A Wisconsin middle school student has been banned from wearing a traditional Native American medicine pouch. The 13-year-old Menominee student was forced by her school principal to remove the medicine pouch, which was constructed and filled with traditional symbolic indigenous plants. It all happened back on October 21. That’s when Rosella “Rose” Kaquatosh was pulled from the lunch line at her school for wearing the pouch outside of her clothing. A kitchen employee at the Gresham Middle School was the first to demand that Kaquatosh remove the pouch. “She saw her pouch [and] she started hollering at her, saying ‘take it off!’” Kaquatosh’s grandmother, Karen Gardner, told ICTMN. “[Kaquatosh] felt bullied. She told her it was ceremonial pouch. [She] explained that she needed it to pray. She prays about four times a day. She respects the sacredness of the pouch.” Kaquatosh tried to explain to the paranoid school officials that the tobacco leaf within the […] Read More

2016: After Years of Oppression US to Pay Out Nearly $1 Billion to Native Americans

Albuquerque, NM — In a historic settlement, Native American tribes have been awarded nearly a billion dollars. The U.S. Department of Justice announced this week that a settlement was reached with 645 Native American Tribes for the sum of $940 million dollars. The settlement stems from a 1990 lawsuit, which claimed the U.S. government failed to pay its portion of federal contracts for housing, education, law enforcement and healthcare, as well as a number of other support programs. When the federal government failed to meet its obligations, people on the tribal lands were decimated by suffering, according to tribal leaders. “The federal government’s conduct was not just cruel and wrong, it was illegal,” said Governor Val Panteah Sr. of the Zuni Pueblo. Tribal leaders believe the massive payout to compensate the tribes will assist in combating major issues faced on reservations such as alcoholism, rampant unemployment and almost non-existent […] Read More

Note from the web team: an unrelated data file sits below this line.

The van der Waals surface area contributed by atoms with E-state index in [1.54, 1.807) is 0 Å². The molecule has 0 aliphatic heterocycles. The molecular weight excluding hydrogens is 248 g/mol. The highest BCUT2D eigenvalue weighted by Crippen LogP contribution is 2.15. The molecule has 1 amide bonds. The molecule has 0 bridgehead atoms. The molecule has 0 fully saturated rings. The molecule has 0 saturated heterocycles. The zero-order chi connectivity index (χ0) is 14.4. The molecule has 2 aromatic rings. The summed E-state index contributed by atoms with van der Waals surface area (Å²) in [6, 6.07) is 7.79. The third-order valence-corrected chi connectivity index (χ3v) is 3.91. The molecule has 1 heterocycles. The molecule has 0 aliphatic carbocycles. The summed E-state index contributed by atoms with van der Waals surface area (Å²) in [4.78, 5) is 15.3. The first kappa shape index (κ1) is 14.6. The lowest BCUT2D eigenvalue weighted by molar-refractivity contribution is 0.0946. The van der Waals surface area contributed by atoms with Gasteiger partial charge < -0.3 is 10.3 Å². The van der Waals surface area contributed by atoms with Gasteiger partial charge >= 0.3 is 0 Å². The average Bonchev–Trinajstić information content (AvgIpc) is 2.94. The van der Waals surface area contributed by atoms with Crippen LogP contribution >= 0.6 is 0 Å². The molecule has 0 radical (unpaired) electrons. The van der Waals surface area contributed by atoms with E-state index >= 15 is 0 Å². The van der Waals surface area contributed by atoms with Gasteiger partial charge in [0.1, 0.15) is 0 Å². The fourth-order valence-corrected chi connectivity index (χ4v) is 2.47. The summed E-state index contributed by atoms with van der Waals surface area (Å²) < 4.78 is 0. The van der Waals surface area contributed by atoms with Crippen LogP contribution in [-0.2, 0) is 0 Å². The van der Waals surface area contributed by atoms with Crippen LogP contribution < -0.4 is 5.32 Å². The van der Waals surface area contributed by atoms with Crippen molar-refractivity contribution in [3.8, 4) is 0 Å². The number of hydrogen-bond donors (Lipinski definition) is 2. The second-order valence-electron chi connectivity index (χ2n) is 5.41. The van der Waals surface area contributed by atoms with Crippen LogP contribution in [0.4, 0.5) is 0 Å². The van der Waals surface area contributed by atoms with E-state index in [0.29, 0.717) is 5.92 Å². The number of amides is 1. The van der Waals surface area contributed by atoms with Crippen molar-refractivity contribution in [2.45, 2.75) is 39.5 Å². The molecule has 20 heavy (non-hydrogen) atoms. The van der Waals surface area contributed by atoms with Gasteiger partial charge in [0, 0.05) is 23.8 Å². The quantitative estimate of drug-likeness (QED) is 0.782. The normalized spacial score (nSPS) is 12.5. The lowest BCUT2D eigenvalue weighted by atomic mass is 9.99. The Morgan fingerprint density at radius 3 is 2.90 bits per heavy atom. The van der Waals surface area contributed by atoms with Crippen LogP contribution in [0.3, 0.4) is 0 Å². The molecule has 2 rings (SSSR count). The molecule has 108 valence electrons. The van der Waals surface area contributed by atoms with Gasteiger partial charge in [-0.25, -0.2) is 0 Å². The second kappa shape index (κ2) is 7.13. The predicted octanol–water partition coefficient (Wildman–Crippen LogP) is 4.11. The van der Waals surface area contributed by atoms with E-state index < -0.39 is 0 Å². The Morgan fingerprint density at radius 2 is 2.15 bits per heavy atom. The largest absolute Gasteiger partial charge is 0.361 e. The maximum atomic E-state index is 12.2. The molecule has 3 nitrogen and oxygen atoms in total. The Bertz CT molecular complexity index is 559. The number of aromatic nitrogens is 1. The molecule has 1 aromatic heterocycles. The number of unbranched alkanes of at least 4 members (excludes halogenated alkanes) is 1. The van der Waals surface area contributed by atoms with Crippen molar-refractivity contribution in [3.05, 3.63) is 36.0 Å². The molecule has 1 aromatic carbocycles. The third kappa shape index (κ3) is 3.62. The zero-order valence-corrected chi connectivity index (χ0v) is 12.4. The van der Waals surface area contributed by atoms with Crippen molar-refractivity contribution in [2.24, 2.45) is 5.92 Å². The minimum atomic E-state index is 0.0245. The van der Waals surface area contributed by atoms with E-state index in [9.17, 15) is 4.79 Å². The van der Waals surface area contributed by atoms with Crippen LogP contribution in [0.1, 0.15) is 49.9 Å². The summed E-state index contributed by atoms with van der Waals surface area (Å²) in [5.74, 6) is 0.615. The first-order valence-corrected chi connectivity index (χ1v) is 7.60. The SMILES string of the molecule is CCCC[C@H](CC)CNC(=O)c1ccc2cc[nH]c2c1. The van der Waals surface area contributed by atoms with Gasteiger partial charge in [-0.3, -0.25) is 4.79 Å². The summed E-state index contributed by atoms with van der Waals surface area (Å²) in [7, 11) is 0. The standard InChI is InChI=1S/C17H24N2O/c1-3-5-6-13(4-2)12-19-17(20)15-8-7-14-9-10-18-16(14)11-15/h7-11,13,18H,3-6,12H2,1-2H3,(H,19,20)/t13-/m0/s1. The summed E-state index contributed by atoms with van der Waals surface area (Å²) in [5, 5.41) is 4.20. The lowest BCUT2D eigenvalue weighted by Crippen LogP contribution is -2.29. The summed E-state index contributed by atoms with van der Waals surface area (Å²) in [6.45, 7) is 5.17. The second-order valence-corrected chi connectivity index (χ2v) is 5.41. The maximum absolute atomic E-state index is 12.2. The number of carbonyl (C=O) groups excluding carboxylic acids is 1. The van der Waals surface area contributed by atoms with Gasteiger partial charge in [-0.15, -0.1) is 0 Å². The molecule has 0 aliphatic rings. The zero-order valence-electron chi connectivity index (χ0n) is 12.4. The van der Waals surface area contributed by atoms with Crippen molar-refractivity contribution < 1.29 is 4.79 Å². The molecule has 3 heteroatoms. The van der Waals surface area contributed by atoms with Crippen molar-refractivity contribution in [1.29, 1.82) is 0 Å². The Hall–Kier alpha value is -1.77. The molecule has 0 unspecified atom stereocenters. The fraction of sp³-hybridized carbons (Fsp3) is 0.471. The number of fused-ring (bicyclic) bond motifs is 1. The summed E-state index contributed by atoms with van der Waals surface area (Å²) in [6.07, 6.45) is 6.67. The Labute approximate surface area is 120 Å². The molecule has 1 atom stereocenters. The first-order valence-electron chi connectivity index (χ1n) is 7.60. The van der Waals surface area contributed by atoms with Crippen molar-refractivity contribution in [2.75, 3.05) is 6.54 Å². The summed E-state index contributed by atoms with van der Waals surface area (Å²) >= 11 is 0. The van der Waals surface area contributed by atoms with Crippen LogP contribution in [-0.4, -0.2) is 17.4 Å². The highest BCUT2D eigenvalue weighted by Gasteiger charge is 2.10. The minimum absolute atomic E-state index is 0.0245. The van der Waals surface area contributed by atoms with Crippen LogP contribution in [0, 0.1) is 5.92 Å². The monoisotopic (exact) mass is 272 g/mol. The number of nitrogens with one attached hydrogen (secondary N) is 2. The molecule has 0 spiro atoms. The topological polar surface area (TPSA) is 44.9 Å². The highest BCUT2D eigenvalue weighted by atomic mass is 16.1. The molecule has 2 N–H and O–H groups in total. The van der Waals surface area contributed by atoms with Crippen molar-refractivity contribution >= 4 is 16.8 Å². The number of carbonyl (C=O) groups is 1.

2016: Navajo Water Supply is More Horrific Than Flint, But No One Cares Because They’re Native American

The news out of Flint, Michigan brought the issue of contaminated drinking water into sharp focus, as it was revealed that officials at every level—local, state and federal-knew about lead-poisoned water for months but did nothing to address the problem. Under state-run systems like utilities and roads, poorer communities are the last to receive attention from government plagued by inefficiencies and corrupt politicians. Perhaps no group knows this better than Native Americans, who have been victimized by government for centuries. In the western U.S., water contamination has been a way of life for many tribes. The advocacy group Clean Up The Mines! describes the situation in Navajo country, which is far worse than in Flint, Michigan. Since the 1950s, their water has been poisoned by uranium mining to fuel the nuclear industry and the making of atomic bombs for the U.S. military. Coal mining and coal-fired power plants have […] Read More

2016: “Water Is Our Life”: How a Mining Disaster Affected the Navajo Nation

Nearly a year ago, Environmental Protection Agency contractors accidentally released 3 million gallons of acid drainage from a Colorado mine, contaminating local rivers with hazardous metals and turning the waterways yellow. Just downstream, residents of the Navajo Nation continue to face threats to their health and livelihood. Wastewater from the Gold King Mine drains into retention ponds to eliminate contamination before it flows into the Animas River near Silverton, Colorado, August 15, 2015. (Photo: Mark Holm / The New York Times) In the midst of the ongoing water crisis in Flint, Michigan, it is not surprising that the World Health Organization recently released a report documenting that the environment is responsible for almost a quarter of deaths and disease in the world. But this is not news to the Diné (Navajo) people, who believe that all parts of nature — the water, fish, trees and stars — are equal members […] Read More